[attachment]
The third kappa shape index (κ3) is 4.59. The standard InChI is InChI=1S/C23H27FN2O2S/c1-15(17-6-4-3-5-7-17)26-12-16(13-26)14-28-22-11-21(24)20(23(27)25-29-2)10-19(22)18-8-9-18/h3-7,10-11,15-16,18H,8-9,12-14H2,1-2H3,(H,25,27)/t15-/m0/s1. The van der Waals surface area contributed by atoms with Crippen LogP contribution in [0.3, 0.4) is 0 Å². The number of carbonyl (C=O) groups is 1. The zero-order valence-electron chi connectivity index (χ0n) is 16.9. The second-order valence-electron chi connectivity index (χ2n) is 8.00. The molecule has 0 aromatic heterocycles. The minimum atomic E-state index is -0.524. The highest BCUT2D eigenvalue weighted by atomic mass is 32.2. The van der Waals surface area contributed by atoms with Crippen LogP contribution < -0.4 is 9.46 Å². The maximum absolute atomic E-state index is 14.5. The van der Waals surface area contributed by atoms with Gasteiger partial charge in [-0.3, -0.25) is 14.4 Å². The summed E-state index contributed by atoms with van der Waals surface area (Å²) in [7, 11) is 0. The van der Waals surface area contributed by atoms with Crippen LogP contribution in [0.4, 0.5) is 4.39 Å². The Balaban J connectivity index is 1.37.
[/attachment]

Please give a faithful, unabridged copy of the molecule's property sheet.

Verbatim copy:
The third kappa shape index (κ3) is 4.59. The standard InChI is InChI=1S/C23H27FN2O2S/c1-15(17-6-4-3-5-7-17)26-12-16(13-26)14-28-22-11-21(24)20(23(27)25-29-2)10-19(22)18-8-9-18/h3-7,10-11,15-16,18H,8-9,12-14H2,1-2H3,(H,25,27)/t15-/m0/s1. The van der Waals surface area contributed by atoms with Crippen LogP contribution in [0.3, 0.4) is 0 Å². The number of carbonyl (C=O) groups is 1. The zero-order valence-electron chi connectivity index (χ0n) is 16.9. The second-order valence-electron chi connectivity index (χ2n) is 8.00. The molecule has 0 aromatic heterocycles. The minimum atomic E-state index is -0.524. The highest BCUT2D eigenvalue weighted by atomic mass is 32.2. The van der Waals surface area contributed by atoms with Crippen LogP contribution < -0.4 is 9.46 Å². The maximum absolute atomic E-state index is 14.5. The van der Waals surface area contributed by atoms with Gasteiger partial charge in [-0.3, -0.25) is 14.4 Å². The summed E-state index contributed by atoms with van der Waals surface area (Å²) in [7, 11) is 0. The van der Waals surface area contributed by atoms with Crippen LogP contribution in [0.4, 0.5) is 4.39 Å². The Balaban J connectivity index is 1.37.